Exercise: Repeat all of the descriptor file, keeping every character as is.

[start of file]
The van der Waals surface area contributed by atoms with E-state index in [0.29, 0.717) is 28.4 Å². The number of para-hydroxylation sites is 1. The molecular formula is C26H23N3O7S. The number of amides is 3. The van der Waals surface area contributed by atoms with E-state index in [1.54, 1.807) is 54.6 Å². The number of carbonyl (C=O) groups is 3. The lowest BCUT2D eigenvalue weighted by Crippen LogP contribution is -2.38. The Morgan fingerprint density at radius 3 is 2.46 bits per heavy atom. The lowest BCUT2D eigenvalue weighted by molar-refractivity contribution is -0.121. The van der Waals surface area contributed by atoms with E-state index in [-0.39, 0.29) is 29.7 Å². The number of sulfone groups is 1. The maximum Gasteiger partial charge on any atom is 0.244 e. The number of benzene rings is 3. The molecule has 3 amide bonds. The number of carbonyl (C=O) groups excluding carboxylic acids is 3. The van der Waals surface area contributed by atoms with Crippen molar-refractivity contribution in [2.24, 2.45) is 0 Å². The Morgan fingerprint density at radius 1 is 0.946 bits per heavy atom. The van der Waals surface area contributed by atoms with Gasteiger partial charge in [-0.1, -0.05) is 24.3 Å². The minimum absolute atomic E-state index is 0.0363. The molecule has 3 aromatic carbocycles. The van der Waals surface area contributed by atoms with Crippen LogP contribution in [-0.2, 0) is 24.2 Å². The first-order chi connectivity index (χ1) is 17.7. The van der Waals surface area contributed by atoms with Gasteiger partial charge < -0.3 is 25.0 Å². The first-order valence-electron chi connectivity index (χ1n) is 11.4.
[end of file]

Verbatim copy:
The van der Waals surface area contributed by atoms with E-state index in [0.29, 0.717) is 28.4 Å². The number of para-hydroxylation sites is 1. The molecular formula is C26H23N3O7S. The number of amides is 3. The van der Waals surface area contributed by atoms with E-state index in [1.54, 1.807) is 54.6 Å². The number of carbonyl (C=O) groups is 3. The lowest BCUT2D eigenvalue weighted by Crippen LogP contribution is -2.38. The Morgan fingerprint density at radius 3 is 2.46 bits per heavy atom. The lowest BCUT2D eigenvalue weighted by molar-refractivity contribution is -0.121. The van der Waals surface area contributed by atoms with E-state index in [-0.39, 0.29) is 29.7 Å². The number of sulfone groups is 1. The maximum Gasteiger partial charge on any atom is 0.244 e. The number of benzene rings is 3. The molecule has 3 amide bonds. The number of carbonyl (C=O) groups excluding carboxylic acids is 3. The van der Waals surface area contributed by atoms with Crippen molar-refractivity contribution in [2.24, 2.45) is 0 Å². The Morgan fingerprint density at radius 1 is 0.946 bits per heavy atom. The van der Waals surface area contributed by atoms with Gasteiger partial charge in [-0.1, -0.05) is 24.3 Å². The minimum absolute atomic E-state index is 0.0363. The molecule has 3 aromatic carbocycles. The van der Waals surface area contributed by atoms with Crippen LogP contribution in [-0.2, 0) is 24.2 Å². The first-order chi connectivity index (χ1) is 17.7. The van der Waals surface area contributed by atoms with Gasteiger partial charge < -0.3 is 25.0 Å². The first-order valence-electron chi connectivity index (χ1n) is 11.4.